Give the gift of hope and recovery this season by supporting mental health, substance abuse and developmental disability services!

Donate today! 


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Sleep Well to Live Well!

We spend about a third of our life in sleep. Why? No one knows exactly, but experts agree that sleep along with nutrition and exercises are necessary for a healthy living. As a culture we value hard work, productivity and efficiency. Americans work long hours, take less vacation, and sleep less in compared to people in many developed nations. Surveys have shown that around one third of the US population may be suffering from one or more sleep problems like difficulty initiating or maintaining sleep, waking up too early, and poor quality of sleep. A recent study found that US workers lose 11.3 days of work due to sleep problems totaling an average of $2,280 per person per year.  In total, untreated sleep problems may cost the US economy $63 billion dollars annually.

So How Much Sleep Do You Need?

The National Sleep Foundation, USA convened multiple experts from various health organizations and came up with the following recommendations:

Life Stage Age Sleep-Needs
Newborns 0-3 months 14 to 17 hours
Infants 4 to 11 months 12 to 15 hours
Toddlers 1 to 2 years 11 to 14 hours
Preschoolers 3 to 5 years 10 to 13 hours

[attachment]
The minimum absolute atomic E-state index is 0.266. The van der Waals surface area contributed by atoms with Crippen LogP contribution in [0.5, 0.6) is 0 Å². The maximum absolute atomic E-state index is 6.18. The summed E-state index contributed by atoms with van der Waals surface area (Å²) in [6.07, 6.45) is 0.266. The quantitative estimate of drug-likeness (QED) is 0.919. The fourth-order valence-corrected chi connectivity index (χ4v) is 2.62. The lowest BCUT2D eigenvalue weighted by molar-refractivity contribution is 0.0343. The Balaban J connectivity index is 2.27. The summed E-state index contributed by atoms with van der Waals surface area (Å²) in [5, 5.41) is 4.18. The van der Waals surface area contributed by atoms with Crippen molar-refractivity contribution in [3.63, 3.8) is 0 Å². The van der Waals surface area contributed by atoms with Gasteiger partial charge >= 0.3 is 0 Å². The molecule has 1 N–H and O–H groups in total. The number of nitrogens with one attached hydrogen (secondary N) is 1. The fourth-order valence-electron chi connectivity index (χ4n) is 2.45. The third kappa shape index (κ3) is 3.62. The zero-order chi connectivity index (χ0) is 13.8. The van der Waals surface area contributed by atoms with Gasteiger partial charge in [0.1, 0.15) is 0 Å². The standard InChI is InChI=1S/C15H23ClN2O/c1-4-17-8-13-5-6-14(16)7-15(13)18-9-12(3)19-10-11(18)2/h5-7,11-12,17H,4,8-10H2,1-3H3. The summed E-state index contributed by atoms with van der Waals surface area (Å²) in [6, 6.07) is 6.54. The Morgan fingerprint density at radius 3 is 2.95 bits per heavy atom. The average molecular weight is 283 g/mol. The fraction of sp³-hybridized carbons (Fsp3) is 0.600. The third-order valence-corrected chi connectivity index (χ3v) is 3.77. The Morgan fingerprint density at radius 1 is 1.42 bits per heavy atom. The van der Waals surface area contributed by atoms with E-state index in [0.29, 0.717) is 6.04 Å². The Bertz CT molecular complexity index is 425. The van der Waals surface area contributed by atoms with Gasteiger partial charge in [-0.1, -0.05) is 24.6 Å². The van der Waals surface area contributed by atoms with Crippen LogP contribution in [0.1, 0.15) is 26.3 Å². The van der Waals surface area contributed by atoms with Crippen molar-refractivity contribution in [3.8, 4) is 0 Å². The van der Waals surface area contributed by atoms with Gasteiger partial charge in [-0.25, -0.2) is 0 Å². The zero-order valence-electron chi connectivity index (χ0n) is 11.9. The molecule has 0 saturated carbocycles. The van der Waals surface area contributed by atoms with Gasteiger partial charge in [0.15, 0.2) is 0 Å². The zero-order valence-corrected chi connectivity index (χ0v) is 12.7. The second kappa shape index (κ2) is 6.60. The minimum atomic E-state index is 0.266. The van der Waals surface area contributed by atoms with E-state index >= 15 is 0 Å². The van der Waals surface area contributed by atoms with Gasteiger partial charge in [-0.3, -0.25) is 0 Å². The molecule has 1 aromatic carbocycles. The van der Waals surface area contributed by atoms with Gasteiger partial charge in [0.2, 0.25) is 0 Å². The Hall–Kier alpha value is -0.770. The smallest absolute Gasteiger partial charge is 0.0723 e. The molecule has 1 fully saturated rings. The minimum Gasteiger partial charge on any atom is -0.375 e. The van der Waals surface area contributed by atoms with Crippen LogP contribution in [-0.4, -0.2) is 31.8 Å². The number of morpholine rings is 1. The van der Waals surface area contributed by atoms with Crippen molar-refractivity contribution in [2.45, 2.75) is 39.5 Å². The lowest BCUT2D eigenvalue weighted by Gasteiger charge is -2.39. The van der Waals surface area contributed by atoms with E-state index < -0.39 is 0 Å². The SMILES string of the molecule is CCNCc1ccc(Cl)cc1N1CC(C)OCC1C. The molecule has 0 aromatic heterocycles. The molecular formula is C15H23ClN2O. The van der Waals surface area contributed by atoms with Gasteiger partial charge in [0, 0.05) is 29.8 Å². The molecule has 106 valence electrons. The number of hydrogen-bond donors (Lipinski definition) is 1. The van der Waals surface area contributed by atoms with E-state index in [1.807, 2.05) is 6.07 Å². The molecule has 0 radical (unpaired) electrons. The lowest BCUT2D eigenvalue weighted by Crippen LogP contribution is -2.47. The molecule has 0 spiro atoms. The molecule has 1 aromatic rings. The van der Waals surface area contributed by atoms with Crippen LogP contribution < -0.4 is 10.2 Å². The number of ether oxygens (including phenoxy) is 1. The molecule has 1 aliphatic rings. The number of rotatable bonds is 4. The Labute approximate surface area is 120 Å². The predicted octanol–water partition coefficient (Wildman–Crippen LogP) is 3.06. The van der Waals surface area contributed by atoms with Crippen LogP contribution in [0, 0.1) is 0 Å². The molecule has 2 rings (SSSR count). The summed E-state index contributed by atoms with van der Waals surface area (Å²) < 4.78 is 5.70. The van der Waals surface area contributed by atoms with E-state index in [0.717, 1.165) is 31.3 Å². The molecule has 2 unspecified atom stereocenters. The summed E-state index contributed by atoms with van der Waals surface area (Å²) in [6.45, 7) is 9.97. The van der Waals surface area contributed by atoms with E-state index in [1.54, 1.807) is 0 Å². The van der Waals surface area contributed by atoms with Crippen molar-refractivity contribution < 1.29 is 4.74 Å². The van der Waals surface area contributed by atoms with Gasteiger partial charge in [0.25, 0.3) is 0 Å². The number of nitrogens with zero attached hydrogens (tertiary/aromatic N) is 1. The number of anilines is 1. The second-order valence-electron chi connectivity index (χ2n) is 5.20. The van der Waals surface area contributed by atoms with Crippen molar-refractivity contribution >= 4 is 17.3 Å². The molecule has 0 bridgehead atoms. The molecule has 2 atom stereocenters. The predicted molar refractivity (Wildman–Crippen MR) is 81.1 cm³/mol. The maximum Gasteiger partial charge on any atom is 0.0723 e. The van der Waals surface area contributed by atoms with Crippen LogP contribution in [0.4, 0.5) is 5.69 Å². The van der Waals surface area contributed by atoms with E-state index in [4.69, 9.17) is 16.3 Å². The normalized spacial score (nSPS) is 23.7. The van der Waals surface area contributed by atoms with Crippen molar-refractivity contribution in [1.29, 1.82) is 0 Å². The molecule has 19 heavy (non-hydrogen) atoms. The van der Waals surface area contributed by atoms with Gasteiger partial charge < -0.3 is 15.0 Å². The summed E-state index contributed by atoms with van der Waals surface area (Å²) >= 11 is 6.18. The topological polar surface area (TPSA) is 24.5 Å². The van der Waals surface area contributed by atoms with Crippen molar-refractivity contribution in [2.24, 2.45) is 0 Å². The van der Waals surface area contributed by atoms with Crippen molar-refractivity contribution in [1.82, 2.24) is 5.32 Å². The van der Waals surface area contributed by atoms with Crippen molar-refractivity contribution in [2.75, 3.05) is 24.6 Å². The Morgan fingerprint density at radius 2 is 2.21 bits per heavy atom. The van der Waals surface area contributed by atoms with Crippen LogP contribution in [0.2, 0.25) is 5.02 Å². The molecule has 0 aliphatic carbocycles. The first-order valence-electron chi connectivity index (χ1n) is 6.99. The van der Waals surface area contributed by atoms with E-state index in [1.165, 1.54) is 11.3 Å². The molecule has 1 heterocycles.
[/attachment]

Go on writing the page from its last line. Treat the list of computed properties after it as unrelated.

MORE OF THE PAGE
School Children 6 to 13 years 9 to 11 hours
Teenagers 14 to 17 years 8 to 10 hours
Young Adults 18 to 25 years 7 to 9 hours
Adults 26 to 64 years 7 to 9 hours
Older adults 65 years and over 7 to 8 hour

Poor sleep quality or quantity can cause acute and chronic health problems, afflicting the mind and the body.

Mental Problems with Sleep Deprivation:

The brain uses neurotransmitters (NT) to think, remember, analyze and experience emotions. The NT‘s begin to deplete as the day goes and are regenerated during sleep. People with chronic sleep deprivation may have depleted NT which may trigger psychiatric problems. A person not sleeping for days may experience a psychotic or manic episode. Poor sleep is associated with depression, anxiety, and ADHD symptoms. It may diminish cognition, memory, alertness, creativity and problem-solving abilities. Many are familiar with the feelings of irritability, distractibility, fatigue, forgetfulness, and inattention during the day following night-shift work.  Sleep loss not only endangers the individual, but also the community. One without sleep for 24 hours is as impaired as one who is drunk with high blood alcohol level (BAL>0.8). It can lead to slower reaction time, reduced vigilance and deficits in information processing which increases the risk for motor vehicle accidents. The National Highway Traffic safety Administration attributes around 100,000 police reported crashes as the direct result of driver fatigue each year.